Newly Digitized Microfilms on the Héritage Portal – Recent Additions

The following is a list of digitized microfilms that have been recently added to the Héritage website. Please note that although the titles have been translated, the records are still in the language of origin.

  • Amherst Papers
  • Canada. Department of the Interior: Letters patent
  • Canadian Home Economics Association fonds
  • Department of Canadian Heritage, Canadian Parks Service: Park/subject classification system
  • Department of Indian Affairs, Edmonton Agency: General operational records
  • Department of Indian Affairs, Manitoba Regional Office: Central registry files
  • Dominion Lands Branch registry
  • France, Archives Nationales. Contrôle général des finances. Sous-série G7 [French National Archives fonds, finances records, sub-series G7]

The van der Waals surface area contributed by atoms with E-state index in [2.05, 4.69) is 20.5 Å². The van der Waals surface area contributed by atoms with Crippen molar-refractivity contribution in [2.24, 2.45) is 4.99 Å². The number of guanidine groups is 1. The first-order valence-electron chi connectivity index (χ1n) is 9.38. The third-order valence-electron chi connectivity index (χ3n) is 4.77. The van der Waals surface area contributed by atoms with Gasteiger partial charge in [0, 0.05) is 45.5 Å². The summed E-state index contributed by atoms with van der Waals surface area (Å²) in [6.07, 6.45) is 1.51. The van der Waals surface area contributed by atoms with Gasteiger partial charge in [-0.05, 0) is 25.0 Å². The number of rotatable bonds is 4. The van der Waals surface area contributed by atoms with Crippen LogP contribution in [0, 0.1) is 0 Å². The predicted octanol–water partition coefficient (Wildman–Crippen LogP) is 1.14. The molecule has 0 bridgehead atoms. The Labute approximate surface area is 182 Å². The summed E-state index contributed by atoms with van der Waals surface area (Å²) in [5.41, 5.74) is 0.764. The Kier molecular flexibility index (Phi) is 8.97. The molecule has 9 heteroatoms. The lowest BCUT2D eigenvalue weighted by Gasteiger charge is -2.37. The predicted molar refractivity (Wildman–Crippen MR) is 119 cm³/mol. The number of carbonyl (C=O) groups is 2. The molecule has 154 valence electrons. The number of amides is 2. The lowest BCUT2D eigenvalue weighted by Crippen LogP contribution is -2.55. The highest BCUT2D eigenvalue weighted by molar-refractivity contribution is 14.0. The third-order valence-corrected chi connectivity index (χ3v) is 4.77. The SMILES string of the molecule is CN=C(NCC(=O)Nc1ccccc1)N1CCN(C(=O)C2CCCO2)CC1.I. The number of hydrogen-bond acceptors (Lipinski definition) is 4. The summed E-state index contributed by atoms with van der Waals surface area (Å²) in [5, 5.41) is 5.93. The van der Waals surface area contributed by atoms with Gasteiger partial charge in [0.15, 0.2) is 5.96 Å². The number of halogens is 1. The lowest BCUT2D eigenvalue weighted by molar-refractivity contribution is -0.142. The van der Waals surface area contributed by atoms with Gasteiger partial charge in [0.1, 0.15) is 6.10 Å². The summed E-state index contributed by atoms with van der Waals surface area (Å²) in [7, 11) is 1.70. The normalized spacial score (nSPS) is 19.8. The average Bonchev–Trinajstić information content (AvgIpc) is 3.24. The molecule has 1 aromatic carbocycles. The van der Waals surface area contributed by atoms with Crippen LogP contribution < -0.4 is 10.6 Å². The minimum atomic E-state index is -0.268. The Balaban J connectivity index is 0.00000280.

• Frank Wright fonds
  • Henry Elvins Spencer fonds
  • Henry Pringle fonds
  • Immigration Program: Headquarters central registry files
  • Indian and Inuit Affairs Program: Modified duplex numeric system
  • Ministry of the Overseas Military Forces of Canada: Courts martial records, 1914-1919
  • Parish registers: Manitoba
  • Registrar of Shipping New Carlisle [Quebec], 1856-1902, and Quebec City [Québec], 1787-1965
  • Radnik fonds
  • Roderick K. Finlayson fonds
  • Sir Henry James Warre fonds
  • William Legge, 2nd Earl of Dartmouth fonds
  • William Osgoode fonds

Sir John A. Macdonald: Rare and intriguing treasures from the vaults of Library and Archives Canada

Library and Archives Canada holds Canada’s most comprehensive collection of material related to the life, times and continuing appeal of Sir John A. Macdonald (1815–1891)—charismatic firebrand, architect of Canadian Confederation and Canada’s first prime minister. The year 2015 will mark the bicentennial of Macdonald’s birth.